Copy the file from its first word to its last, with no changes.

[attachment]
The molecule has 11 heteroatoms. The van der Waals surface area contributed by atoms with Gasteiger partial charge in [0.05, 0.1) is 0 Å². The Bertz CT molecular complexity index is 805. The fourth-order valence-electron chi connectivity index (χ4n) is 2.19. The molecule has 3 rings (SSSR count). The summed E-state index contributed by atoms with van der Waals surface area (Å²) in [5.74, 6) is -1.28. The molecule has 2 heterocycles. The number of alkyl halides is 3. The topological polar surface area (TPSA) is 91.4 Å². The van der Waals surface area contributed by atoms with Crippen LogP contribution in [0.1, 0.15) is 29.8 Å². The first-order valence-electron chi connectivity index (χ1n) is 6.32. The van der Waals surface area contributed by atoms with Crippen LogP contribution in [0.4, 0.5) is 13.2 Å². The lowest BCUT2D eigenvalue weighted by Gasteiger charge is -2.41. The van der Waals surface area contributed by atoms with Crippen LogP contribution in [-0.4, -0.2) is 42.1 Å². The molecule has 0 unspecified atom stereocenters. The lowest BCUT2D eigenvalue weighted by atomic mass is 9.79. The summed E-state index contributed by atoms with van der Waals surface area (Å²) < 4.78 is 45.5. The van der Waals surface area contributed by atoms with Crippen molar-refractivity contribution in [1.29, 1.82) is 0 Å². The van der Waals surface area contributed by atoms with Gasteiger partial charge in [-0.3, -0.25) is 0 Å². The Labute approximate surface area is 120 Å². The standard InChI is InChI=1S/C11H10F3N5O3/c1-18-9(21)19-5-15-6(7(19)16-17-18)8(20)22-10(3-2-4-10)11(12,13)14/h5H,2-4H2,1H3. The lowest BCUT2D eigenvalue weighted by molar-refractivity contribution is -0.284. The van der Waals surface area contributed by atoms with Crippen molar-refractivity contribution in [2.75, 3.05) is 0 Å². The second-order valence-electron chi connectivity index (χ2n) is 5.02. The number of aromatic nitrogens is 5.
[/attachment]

The molecule has 11 heteroatoms. The van der Waals surface area contributed by atoms with Gasteiger partial charge in [0.05, 0.1) is 0 Å². The Bertz CT molecular complexity index is 805. The fourth-order valence-electron chi connectivity index (χ4n) is 2.19. The molecule has 3 rings (SSSR count). The summed E-state index contributed by atoms with van der Waals surface area (Å²) in [5.74, 6) is -1.28. The molecule has 2 heterocycles. The number of alkyl halides is 3. The topological polar surface area (TPSA) is 91.4 Å². The van der Waals surface area contributed by atoms with Crippen LogP contribution in [0.1, 0.15) is 29.8 Å². The first-order valence-electron chi connectivity index (χ1n) is 6.32. The van der Waals surface area contributed by atoms with Crippen LogP contribution in [0.4, 0.5) is 13.2 Å². The lowest BCUT2D eigenvalue weighted by Gasteiger charge is -2.41. The van der Waals surface area contributed by atoms with Crippen LogP contribution in [-0.4, -0.2) is 42.1 Å². The molecule has 0 unspecified atom stereocenters. The lowest BCUT2D eigenvalue weighted by atomic mass is 9.79. The summed E-state index contributed by atoms with van der Waals surface area (Å²) < 4.78 is 45.5. The van der Waals surface area contributed by atoms with Crippen molar-refractivity contribution in [1.29, 1.82) is 0 Å². The van der Waals surface area contributed by atoms with Gasteiger partial charge in [-0.3, -0.25) is 0 Å². The Labute approximate surface area is 120 Å². The standard InChI is InChI=1S/C11H10F3N5O3/c1-18-9(21)19-5-15-6(7(19)16-17-18)8(20)22-10(3-2-4-10)11(12,13)14/h5H,2-4H2,1H3. The lowest BCUT2D eigenvalue weighted by molar-refractivity contribution is -0.284. The van der Waals surface area contributed by atoms with Crippen molar-refractivity contribution in [2.75, 3.05) is 0 Å². The second-order valence-electron chi connectivity index (χ2n) is 5.02. The number of aromatic nitrogens is 5.